April 13, 2020 – Update on the provincial government’s response to the COVID-19 pandemic
In the exceptional circumstances of the current health state of emergency, here is an update on recent decisions by provincial public authorities in connection with the COVID-19 pandemic.
The premier of Québec, François Legault, stated that the overall situation is stabilizing and reiterated the importance of maintaining a physical distance of two metres.
“This will save hundreds of lives. We must be courageous, because better days are ahead,” he said.
CHSLDs and seniors’ residences
Mr. Legault reiterated that the priority now is to do everything we can to take care of the most vulnerable people living in 2,600 residential long-term care centres (CHSLDs) as well as in public and private seniors’ residences across the province.
As promised on Saturday, the 40 private CHSLDs, that are not receiving any public funding, were inspected and “five are being closely monitored,” he said.
Due to fears raised in seniors’ residences in relation to COVID-19, Mr. Legault announced that all public and private residences will be inspected to make sure the situation is under control.
“The vast majority of residences are operating safely,” he said. “Staff is attentive and dedicated. We have also asked that someone be designated to stay in touch with families, for CHSLDs, the private network and hospitals,” he added.
Mr. Legault reiterated that 1,100 people will be redeployed to the most critical locations and that 450 doctors will be added, both general practitioners and specialists.
With regard to prohibited visits for informal caregivers, the premier stressed that it is difficult to sort through the current situation, stating that “if we prevent people from visiting their loved ones, we decrease the risk of contagion, but at the same time, we deprive the elderly and staff of a resource that provides a helping hand.”
Shortage of patient attendants
Premier Legault stressed that there was already a staff shortage before the COVID-19 crisis, and that the current situation has created a work overload that is not helping to attract new staff.
“We want to provide a higher percentage wage increase for patient attendants than for public servants, which is not usually the rule with public service unions. This is not easy to negotiate. So far, we have given temporary wage increases,” he said.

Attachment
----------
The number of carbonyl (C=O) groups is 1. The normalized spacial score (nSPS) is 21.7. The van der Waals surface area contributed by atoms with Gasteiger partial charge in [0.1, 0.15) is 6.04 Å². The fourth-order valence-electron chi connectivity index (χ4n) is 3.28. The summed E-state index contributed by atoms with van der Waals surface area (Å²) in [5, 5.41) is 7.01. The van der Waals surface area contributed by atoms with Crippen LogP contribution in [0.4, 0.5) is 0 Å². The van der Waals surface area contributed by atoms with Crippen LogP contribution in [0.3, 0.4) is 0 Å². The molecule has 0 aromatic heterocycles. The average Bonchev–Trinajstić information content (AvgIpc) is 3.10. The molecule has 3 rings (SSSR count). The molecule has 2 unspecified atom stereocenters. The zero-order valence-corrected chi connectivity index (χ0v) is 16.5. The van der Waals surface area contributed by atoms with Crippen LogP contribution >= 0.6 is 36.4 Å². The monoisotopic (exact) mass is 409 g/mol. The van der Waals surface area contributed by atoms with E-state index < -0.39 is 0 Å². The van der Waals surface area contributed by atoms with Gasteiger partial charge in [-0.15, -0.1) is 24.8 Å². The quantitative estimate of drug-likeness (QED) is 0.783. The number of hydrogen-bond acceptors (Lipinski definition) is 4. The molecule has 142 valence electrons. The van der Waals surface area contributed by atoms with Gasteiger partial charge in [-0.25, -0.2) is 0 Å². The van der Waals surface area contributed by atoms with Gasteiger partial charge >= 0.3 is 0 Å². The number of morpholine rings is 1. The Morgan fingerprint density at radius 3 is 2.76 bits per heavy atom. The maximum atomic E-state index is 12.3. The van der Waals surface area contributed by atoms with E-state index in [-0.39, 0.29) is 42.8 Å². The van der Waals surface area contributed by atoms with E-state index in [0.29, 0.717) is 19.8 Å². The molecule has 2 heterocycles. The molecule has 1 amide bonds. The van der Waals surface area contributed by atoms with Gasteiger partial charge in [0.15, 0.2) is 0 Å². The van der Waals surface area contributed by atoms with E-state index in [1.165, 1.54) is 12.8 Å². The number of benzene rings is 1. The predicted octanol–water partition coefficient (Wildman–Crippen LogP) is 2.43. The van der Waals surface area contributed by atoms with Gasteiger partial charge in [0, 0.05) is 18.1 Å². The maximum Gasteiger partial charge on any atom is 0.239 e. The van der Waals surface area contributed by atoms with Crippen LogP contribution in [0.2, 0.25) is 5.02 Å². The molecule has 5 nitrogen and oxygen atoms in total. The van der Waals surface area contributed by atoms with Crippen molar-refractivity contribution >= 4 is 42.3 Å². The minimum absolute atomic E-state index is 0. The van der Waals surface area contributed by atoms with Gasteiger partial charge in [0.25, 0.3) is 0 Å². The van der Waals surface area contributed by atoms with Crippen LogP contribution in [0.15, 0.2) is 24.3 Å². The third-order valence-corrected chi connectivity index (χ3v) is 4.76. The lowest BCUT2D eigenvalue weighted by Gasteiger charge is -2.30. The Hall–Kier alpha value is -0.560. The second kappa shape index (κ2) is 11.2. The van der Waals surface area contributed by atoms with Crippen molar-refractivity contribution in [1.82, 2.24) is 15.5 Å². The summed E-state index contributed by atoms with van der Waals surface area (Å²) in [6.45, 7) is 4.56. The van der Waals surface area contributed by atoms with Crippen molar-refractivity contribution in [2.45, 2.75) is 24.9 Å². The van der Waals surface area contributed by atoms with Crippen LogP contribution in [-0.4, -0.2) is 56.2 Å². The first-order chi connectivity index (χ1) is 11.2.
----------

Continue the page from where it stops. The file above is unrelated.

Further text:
He also explained that enrolment is low for professional training required to fill these jobs. In the current context, employees in the retail, tourism and restaurant industries could redirect their work skills.
“We must place more value on this type of work. And we can’t talk about greater value without talking about wages. This is the biggest challenge we are facing in the medium term,” Mr. Legault said.
Investigations into CHSLDs
Premier Legault reiterated that three investigations are currently being conducted by Public Health, the coroner and the Montréal police force into the Herron Residence in Dorval so that we can “shed light on this case.”
He also added that an investigation is underway into a CHSLD in LaSalle, regarding a situation reported by the staff at this facility.
The minister responsible for seniors and informal caregivers, Marguerite Blais, stated that we need more seniors’ homes for people with more limited functional capacity, in addition to providing larger individual spaces, with private bathrooms, to make it easier to manage certain situations, such as isolation.
The premier announced that elective surgeries that have been postponed could resume in the next few weeks, if the situation continues to stabilize.
Mr. Legault described a new screening test that provides results in one hour. Some 200,000 tests have been ordered.
The supply of personal protective equipment is sufficient for the time being, with the exception of gowns. Within the next week, gowns manufactured in Québec will be available, which should prevent any shortages in the future.
Drugs for sedation
There is a one-week supply of drugs for sedation, particularly for anxiety and surgeries. The provincial and federal governments are looking for solutions to avoid any shortages.
The premier announced that the list of priority services will be extended to include, among others, residential construction, with protective measures for workers, in compliance with Public Health, starting April 20.
“We’re already dealing with a health crisis. We don’t want a housing crisis on top of that,” he said.
Starting April 15, the list of priority services will include:
– Mining activities (manufacturing activities)
– Businesses that produce goods, parts and other material necessary for transportation and logistics
– Landscaping design and maintenance services (including nurseries, garden centres and swimming pool stores)
– Gas stations, motor vehicle maintenance and repair, towing companies, trucking and specialized equipment companies, and road assistance.
Starting today, Télé-Québec will air educational programs for preschool children as well as elementary and high school students.
Premier François Legault thanked everyone working in CHSLDs and seniors’ residences.
“I know that it’s stressful and that we’re understaffed. Everyone needs to do their best under the circumstances. Don’t give up. We’re looking at various scenarios so that we can send in reinforcements. The work you are doing for our elders is invaluable.”